The yarn-making process begins in the fiber receiving area (below at left). All incoming fiber is labelled by customer and job. Then, materials move on to hand-sorting and opening (middle); and scouring (washing) (at right). Opening prepares the fiber for scouring by pulling sticky tips apart and loosening some of the entrapped vegetation and dirt. Sorting and opening not only helps to make scouring faster and more effective, but doing so also enables us to use less hot water, reducing costs and environmental impacts. Getting fiber really clean is a key to lovely yarn! We normally scour with a system of hot water wash, rinse, wash, rinse, and final rinse. Each basket, at right, is filled with dirty fiber, and the baskets move from right to left down the scouring line. Some especially dirty material may require a pre-wash soak or an additional wash and rinse at the end of the cycle.
After scouring, the fiber is air-dried on these re-purposed bakers racks (left). This saves on our energy costs and helps keep fiber from becoming too dry, while adding a little more moisture to our processing facility where we are always trying to keep humidity at an optimal 60-65 percent. The washed material is then prepared for carding by going through this belt-fed picker (middle) which loosens fibers that got stuck together during the scouring process. From here, we feed the picked fiber into our 1980s vintage 84″ Davis and Furber carder (right) – which is really one of the most critical machines in the success of our operation.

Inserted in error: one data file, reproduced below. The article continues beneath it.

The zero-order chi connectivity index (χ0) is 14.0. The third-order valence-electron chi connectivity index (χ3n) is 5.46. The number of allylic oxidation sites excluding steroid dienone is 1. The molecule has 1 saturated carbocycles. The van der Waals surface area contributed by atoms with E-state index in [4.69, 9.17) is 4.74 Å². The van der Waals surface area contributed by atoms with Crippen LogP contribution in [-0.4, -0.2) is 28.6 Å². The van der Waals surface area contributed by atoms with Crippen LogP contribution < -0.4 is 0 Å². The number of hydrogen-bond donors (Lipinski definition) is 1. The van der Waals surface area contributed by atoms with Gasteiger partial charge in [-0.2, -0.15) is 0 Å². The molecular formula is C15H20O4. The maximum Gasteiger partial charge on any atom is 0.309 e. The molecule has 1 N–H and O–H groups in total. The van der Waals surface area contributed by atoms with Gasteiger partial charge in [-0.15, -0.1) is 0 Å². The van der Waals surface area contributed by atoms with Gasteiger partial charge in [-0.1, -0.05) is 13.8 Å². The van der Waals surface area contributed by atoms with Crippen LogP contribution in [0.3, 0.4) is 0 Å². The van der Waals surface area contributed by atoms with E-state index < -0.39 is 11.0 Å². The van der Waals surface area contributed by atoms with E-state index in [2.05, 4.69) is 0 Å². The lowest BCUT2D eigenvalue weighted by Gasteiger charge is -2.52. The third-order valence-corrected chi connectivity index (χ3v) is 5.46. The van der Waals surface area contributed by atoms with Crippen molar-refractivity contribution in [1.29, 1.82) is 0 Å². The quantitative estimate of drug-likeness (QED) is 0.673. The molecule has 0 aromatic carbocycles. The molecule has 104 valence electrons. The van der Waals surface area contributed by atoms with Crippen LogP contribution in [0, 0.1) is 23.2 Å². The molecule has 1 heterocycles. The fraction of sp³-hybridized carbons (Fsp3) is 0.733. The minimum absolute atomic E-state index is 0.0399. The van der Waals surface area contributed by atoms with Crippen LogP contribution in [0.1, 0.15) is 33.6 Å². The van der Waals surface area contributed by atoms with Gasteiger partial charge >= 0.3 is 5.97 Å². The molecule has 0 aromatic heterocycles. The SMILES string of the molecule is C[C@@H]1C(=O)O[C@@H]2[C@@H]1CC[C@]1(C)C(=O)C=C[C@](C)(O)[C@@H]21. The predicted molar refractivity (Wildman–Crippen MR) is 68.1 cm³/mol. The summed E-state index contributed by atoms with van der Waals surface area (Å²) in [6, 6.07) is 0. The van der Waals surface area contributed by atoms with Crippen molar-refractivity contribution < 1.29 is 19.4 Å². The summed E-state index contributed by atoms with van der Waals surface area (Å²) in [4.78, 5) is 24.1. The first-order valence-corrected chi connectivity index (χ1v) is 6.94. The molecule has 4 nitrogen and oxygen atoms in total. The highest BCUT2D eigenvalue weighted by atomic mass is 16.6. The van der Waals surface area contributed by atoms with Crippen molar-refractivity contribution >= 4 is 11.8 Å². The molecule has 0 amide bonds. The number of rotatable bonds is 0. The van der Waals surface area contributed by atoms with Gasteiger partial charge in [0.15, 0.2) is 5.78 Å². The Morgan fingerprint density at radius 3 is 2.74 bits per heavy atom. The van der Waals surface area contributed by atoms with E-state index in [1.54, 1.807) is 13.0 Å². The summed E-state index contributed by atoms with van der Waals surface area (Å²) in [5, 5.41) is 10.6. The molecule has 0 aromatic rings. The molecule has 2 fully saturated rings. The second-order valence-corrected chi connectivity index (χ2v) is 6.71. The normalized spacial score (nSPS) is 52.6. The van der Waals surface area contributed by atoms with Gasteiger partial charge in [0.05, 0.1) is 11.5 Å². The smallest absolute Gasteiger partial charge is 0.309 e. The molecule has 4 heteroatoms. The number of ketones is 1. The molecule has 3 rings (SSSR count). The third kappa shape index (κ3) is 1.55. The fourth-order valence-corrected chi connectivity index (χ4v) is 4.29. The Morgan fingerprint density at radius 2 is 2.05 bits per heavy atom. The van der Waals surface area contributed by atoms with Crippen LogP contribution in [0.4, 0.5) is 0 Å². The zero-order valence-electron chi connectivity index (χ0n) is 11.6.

Carded material (left) is coiled into cans (next). This roving can be used as-is for wet-felting craft projects or by the needle-felting industry. It is also used by home decor businesses as quilt batting, pillow and duvet filling, and by the growing peg-loom knitting community.
Battenkill Fibers has two Warner & Swasey pin-drafters (right) – one machine has four can delivery capacity and the other has two cans. While these are 1960’s era machines, we have fully re-built and re-furbished them to perform as well as they did the year they were made! We use combs with greater tooth spacing in the first pin drafter to begin the fiber alignment and drafting process; and then move the sliver on to the second machine that has finer combs for two or three more passes. In this way we can be sure that the fibers are as uniform and parallel as possible before heading to our spinning frames or to our hand-spinning customers. This is the part of our process that distinguishes our yarn as semi-worsted.
The drafted sliver then moves to one of our two Gaudino spinning frames. We run most of the DK weight and heavier yarn for hand knitters on our original 60-spindle spinner (top left); and put the lighter weight knitting yarns; and yarns for weaving on our newer 108-spindle frame (top right). Both machines work by drafting the slivers between a series of rollers until it reaches the desired thickness and then twists onto bobbins. We can make single ply yarn with 3 twists-per-inch up to 8 or 9 TPI.
The yarn making process finishes up with plying and skein winding or cone winding.. Our Saco-Lowell Meadows twister (middle left) is used for making two, three or four-ply yarn. We can adjust the twists per inch on this machine from 2 to 6. We were able to salvage this machine in the 2010 fire in our old building – one of the few things that we could save; and only needed to replace the rubber on the rollers which had melted. We use a Belmont Reels skein winder (middle right) that enables us to make up to ten skeins at a time of two different circumferences and of any length/weight. Our most popular put ups are 50g, 100g, and 4 oz.
We offer custom cone winding options – everything from 1/2 lb to 5 lb put ups depending on your future application in weaving, machine knitting, craft projects or more.